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Exporting Solyndras?

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Exporting Solyndras?

The New York Times’ crusading columnist Joe Nocera is an unlikely supporter of crony capitalism. Yet this week he has come out unabashedly in favor of the Export-Import (Ex-Im) Bank, on the grounds that it is a “most useful government agency.” Yet a look at how it works suggests that that supposed usefulness is based on a outdated economic fallacy, and that what is useful to firm A is in fact harmful to firm B.

Think of it this way: What do Solyndra and the Ex-Im have in common? Solyndra was a politically connected company funded by taxpayers. The Ex-Im Bank provides loan guarantees for export projects that are considered too risky for private lenders, which most of that money going to politically connected businesses. In essence, they both embody cronyism at its worst. But there’s one difference: Ex-Im is still around and we’re still paying for it.

Where is that money going? One would expect some of the biggest recipient of loans would be poor countries, where public or private financing might not be available for industry to purchase equipment from the United States. Not so. Instead, the biggest recipient of Ex-Im Bank loans last year was my native country, the United Kingdom, with almost $2 billion in loans, according to the bank’s own figures. You read that right. Through Ex-Im, American taxpayers are subsidizing one of the world’s wealthiest countries, home to the global center of finance and a modern and growing economy. Almost half the bank’s current exposure is to loans and guarantees made to OECD countries. The bank is subsidizing the developed world.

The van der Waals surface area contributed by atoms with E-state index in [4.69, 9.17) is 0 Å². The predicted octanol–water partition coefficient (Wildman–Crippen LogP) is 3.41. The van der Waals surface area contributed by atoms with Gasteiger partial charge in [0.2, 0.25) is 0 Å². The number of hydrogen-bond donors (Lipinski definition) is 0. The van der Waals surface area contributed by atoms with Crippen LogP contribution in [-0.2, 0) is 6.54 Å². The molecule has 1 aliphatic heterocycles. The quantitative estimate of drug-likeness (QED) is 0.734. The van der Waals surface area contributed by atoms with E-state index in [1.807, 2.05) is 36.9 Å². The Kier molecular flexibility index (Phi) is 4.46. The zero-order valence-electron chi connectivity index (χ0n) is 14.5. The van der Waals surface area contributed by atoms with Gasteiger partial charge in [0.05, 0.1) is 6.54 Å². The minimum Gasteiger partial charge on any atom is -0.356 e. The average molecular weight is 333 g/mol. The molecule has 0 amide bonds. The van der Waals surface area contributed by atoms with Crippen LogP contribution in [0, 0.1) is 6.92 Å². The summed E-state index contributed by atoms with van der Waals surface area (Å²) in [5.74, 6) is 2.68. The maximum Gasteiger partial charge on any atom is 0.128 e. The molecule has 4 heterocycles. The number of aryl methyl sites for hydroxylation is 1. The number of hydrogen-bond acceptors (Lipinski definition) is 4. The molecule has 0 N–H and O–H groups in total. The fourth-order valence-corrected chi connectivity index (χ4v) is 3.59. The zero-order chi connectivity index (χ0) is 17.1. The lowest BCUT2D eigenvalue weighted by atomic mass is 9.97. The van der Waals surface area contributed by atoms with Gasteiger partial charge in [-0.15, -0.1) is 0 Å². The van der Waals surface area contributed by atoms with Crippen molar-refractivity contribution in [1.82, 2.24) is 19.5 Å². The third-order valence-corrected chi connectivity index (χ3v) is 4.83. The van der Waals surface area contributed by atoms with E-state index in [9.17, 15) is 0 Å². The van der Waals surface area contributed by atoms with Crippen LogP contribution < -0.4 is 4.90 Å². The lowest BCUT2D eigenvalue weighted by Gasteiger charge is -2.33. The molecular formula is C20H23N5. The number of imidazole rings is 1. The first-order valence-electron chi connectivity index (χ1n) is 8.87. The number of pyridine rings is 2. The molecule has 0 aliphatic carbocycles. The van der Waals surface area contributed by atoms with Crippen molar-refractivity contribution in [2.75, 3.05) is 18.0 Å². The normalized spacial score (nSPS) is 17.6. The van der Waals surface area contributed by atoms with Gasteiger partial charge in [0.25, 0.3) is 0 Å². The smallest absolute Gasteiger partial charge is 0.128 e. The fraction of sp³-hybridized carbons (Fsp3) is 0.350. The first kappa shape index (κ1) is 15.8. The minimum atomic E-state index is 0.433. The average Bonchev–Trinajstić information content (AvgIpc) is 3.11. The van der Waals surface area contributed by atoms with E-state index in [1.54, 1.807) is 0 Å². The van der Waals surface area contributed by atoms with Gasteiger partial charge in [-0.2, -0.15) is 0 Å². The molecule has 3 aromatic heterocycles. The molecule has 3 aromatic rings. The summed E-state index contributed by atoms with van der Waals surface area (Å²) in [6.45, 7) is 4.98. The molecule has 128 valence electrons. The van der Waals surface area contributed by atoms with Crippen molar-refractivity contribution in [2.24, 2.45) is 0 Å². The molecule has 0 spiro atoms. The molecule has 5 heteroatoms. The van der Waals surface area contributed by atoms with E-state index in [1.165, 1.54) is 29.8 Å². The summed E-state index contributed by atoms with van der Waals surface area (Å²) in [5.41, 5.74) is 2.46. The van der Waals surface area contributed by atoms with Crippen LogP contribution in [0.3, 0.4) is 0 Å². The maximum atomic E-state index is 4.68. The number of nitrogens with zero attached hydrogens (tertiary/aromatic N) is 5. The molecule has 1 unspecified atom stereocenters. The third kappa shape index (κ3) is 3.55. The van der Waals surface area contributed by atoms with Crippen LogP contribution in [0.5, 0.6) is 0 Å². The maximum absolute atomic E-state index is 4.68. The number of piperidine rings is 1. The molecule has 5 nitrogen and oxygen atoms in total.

That’s just the beginning. In terms of current total exposure, the biggest recipient of Ex-Im funding has been Mexico, our partner in the North American Free Trade Area and a growing economy, with over $9 billion in loans, guarantees, and insurance. Vibrant, emerging India is next, with $8 billion, followed by oil-rich Saudi Arabia and the United Arab Emirates, with over $6 billion each. Clearly, the products provided by Ex-Im are not going to economies where private funding is unavailable.

But let’s take a step back and ask why government would need to subsidize exports in the first place. As Henry Hazlitt pointed out in his brilliant primer, Economics in One Lesson, “The art of economics consists in looking not merely at the immediate but at the longer effects of any act or policy; it consists in tracing the consequences of that policy not merely for one group but for all groups.” With an export guarantee we should just look not just at who benefits, but at who doesn’t benefit from the scheme.

Companies whose exports are not guaranteed suffer. In fact, a company in such a situation might be prevented from coming into existence in the first place, having been placed at a disadvantage to its politically connected competitors. As Hazlitt put it, “What is put into the hands of B cannot be put into the hands of A.”

When government backs “risky” ventures, it risks creating another Solyndra. Bureaucrats make unnecessarily risky bets with taxpayer money. Yet, bureaucrats at the Ex-Im Bank still seem to think this is a good idea based on mercantilistic notion of “exports good/imports bad.” Have they heard of Adam Smith?

The free market allows firms and individuals to manage great risk — and great reward — quite well, when it is allowed to function. By discouraging foolish investments, it is the best risk management mechanism yet devised. In the field of international trade, it’s time to set the market free. The Export-Import Bank is an 18th century solution to a 21st century problem. It is outdated, blinkered, and not even fit for purpose. It is time for Congress to drop its guarantee.